ROI is the typical measure to evaluate the attractiveness of a new investment. It is not surprising therefore that is often front of mind when considering new marketing projects.
In practise ROI often proves a difficult, frustrating and inaccurate way to evaluate marketing performance.
Why is Marketing ROI problematic in B2B?
The fundamental reasons that in B2B markets it is often not easy to effectively measure ROI on marketing projects are:
- Extended sales cycles. Highly complex or considered B2B purchases may take significant time from the initial engagement to convert into revenue. Marketing or lead generation activity may only start to generate returns a up to year or more after the initial investment.
- Long term customer revenues. Many B2B relationships extend over a long period of time and in order to gain a clear perspective on the value of a new customer it is important to factor in the revenues that will be delivered over the entire relationship. Initial contracts are often limited but become broadened, extended and more profitable over time – so the returns generated increase beyond the initial contract value.
- Multiple touchpoints. The attribution of how a particular marketing activity influences a buyer decision is difficult when prospects are influenced in many ways, and are likely to interact across multiple channels over time.
Is ROI a useful measure?
ROI is certainly a useful measure however its limitations need to be understood clearly.
It can best be used as a long-term measure to assess the total investments being made in both Marketing and Sales. The reason that both should be assessed together is that generating ROI requires effective performance from both areas.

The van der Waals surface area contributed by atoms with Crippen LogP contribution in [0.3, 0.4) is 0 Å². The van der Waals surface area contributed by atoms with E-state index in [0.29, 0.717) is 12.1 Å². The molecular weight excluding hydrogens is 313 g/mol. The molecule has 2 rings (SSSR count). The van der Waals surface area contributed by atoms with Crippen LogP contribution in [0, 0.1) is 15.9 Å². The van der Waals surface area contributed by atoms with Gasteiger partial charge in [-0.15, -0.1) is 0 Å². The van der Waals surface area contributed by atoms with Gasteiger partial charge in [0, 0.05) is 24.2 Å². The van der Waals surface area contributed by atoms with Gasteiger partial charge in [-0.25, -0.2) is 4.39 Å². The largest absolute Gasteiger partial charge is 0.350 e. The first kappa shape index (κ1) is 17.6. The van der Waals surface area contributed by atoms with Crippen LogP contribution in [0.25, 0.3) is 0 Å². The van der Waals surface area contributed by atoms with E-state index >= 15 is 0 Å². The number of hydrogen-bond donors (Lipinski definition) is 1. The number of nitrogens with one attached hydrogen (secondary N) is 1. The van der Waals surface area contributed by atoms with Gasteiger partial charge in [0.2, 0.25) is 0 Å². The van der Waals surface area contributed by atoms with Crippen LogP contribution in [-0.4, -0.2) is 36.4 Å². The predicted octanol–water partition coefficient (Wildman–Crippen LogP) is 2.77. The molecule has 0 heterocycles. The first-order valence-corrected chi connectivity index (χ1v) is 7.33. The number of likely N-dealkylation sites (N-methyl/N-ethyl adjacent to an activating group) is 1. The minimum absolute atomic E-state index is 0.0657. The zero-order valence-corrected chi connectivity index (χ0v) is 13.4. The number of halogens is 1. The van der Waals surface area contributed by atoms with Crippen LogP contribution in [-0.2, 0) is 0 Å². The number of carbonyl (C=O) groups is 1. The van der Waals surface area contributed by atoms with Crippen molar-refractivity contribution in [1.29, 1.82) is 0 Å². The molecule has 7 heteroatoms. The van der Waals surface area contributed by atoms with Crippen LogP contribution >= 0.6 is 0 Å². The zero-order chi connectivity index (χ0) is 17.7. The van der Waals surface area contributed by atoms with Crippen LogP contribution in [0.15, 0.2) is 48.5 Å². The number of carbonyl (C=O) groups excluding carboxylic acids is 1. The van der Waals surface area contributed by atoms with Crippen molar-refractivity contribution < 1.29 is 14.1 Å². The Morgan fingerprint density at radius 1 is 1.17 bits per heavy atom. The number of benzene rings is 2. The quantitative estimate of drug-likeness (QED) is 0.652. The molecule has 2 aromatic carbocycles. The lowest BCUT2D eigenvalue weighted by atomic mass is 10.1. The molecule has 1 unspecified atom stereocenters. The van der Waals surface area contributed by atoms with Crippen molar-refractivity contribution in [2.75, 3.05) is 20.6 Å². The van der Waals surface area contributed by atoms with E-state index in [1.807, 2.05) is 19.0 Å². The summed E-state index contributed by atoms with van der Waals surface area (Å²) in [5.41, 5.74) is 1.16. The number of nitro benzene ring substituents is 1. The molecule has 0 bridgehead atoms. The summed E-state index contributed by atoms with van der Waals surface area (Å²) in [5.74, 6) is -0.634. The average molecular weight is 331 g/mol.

Sales cannot deliver ROI without effective support from Marketing in generating high quality opportunities; while Marketing cannot deliver ROI without effective conversion of leads into customer revenue.
Business Leaders do of course still need to understand how changes to their marketing (and sales) mix impact overall ROI. The volume, conversion rate and value of leads generated should therefore be assessed over time. An understanding of how these elements are influenced can then be developed by assessing detailed metrics of underlying marketing and sales activity.
How can marketing performance be measured?
The purpose of marketing activity is often to generate valuable new business enquiries that convert into revenue. If this is the desired end result then we need to be assessing what might lead up to this point; such as the interactions between a member of our target audience and our marketing assets.
In the short term this is of far greater importance than ROI for making decisions about whether a particular approach is proving effective.
Often multiple metrics need to be considered together to optimise activity and identify exactly where improvements can be made. Without this detailed analysis a marketing channel may be dismissed as ineffective; when the channel itself is not the problem ? only that it has not yet been refined to make it effective.
The performance of an email lead generation programme for example should be evaluated across many metrics in order to optimise it. Consideration will need to be given to open rates, click through rates, where clicks are made on the email, web traffic generated and various A/B testing of subject lines, message, images, or layout.
Digital marketing in particular offers the ability to track many different performance metrics, but in B2B markets buyers often undertake multiple activities over time prior to engaging with Sales and then converting into revenue. This makes Return on Investment a difficult measure to use for marketing activity.
ROI remains a useful measure for overall long-term effectiveness but over the short and medium term each marketing channel should be optimised and assessed using a range of appropriate measures.